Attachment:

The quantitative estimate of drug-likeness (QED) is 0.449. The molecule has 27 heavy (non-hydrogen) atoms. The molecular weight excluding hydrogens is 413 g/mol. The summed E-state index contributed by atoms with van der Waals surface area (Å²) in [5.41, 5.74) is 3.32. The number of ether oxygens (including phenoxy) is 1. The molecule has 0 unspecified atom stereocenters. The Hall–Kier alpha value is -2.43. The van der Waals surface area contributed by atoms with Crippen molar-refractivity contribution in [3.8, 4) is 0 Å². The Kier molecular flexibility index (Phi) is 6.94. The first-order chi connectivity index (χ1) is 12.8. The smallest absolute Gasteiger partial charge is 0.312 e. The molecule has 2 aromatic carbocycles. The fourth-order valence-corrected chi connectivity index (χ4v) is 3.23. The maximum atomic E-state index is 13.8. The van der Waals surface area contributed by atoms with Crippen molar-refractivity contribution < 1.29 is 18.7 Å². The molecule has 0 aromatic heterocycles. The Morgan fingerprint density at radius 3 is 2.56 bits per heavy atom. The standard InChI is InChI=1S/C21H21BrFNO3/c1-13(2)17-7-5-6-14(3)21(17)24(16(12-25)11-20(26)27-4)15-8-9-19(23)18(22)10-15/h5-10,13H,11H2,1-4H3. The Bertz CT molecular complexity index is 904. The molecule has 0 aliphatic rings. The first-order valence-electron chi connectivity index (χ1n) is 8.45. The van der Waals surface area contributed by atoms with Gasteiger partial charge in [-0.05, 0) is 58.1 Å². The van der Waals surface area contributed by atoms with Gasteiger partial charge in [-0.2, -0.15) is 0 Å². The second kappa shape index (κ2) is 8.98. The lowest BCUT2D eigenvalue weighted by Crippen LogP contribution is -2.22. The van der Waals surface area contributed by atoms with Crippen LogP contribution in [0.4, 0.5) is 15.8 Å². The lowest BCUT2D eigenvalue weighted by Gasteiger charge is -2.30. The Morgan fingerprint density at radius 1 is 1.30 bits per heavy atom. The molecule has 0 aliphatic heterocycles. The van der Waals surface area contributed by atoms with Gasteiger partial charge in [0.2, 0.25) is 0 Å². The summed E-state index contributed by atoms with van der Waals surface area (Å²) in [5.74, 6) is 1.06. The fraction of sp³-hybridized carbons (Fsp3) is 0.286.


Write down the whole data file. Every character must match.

The quantitative estimate of drug-likeness (QED) is 0.449. The molecule has 27 heavy (non-hydrogen) atoms. The molecular weight excluding hydrogens is 413 g/mol. The summed E-state index contributed by atoms with van der Waals surface area (Å²) in [5.41, 5.74) is 3.32. The number of ether oxygens (including phenoxy) is 1. The molecule has 0 unspecified atom stereocenters. The Hall–Kier alpha value is -2.43. The van der Waals surface area contributed by atoms with Crippen molar-refractivity contribution in [3.8, 4) is 0 Å². The Kier molecular flexibility index (Phi) is 6.94. The first-order chi connectivity index (χ1) is 12.8. The smallest absolute Gasteiger partial charge is 0.312 e. The molecule has 2 aromatic carbocycles. The fourth-order valence-corrected chi connectivity index (χ4v) is 3.23. The maximum atomic E-state index is 13.8. The van der Waals surface area contributed by atoms with Crippen molar-refractivity contribution < 1.29 is 18.7 Å². The molecule has 0 aromatic heterocycles. The Morgan fingerprint density at radius 3 is 2.56 bits per heavy atom. The standard InChI is InChI=1S/C21H21BrFNO3/c1-13(2)17-7-5-6-14(3)21(17)24(16(12-25)11-20(26)27-4)15-8-9-19(23)18(22)10-15/h5-10,13H,11H2,1-4H3. The Bertz CT molecular complexity index is 904. The molecule has 0 aliphatic rings. The first-order valence-electron chi connectivity index (χ1n) is 8.45. The van der Waals surface area contributed by atoms with Gasteiger partial charge in [-0.05, 0) is 58.1 Å². The van der Waals surface area contributed by atoms with Gasteiger partial charge in [-0.2, -0.15) is 0 Å². The second kappa shape index (κ2) is 8.98. The lowest BCUT2D eigenvalue weighted by Crippen LogP contribution is -2.22. The van der Waals surface area contributed by atoms with Crippen LogP contribution in [0.4, 0.5) is 15.8 Å². The lowest BCUT2D eigenvalue weighted by Gasteiger charge is -2.30. The Morgan fingerprint density at radius 1 is 1.30 bits per heavy atom. The molecule has 0 aliphatic heterocycles. The van der Waals surface area contributed by atoms with Gasteiger partial charge in [0.2, 0.25) is 0 Å². The summed E-state index contributed by atoms with van der Waals surface area (Å²) in [5.74, 6) is 1.06. The fraction of sp³-hybridized carbons (Fsp3) is 0.286.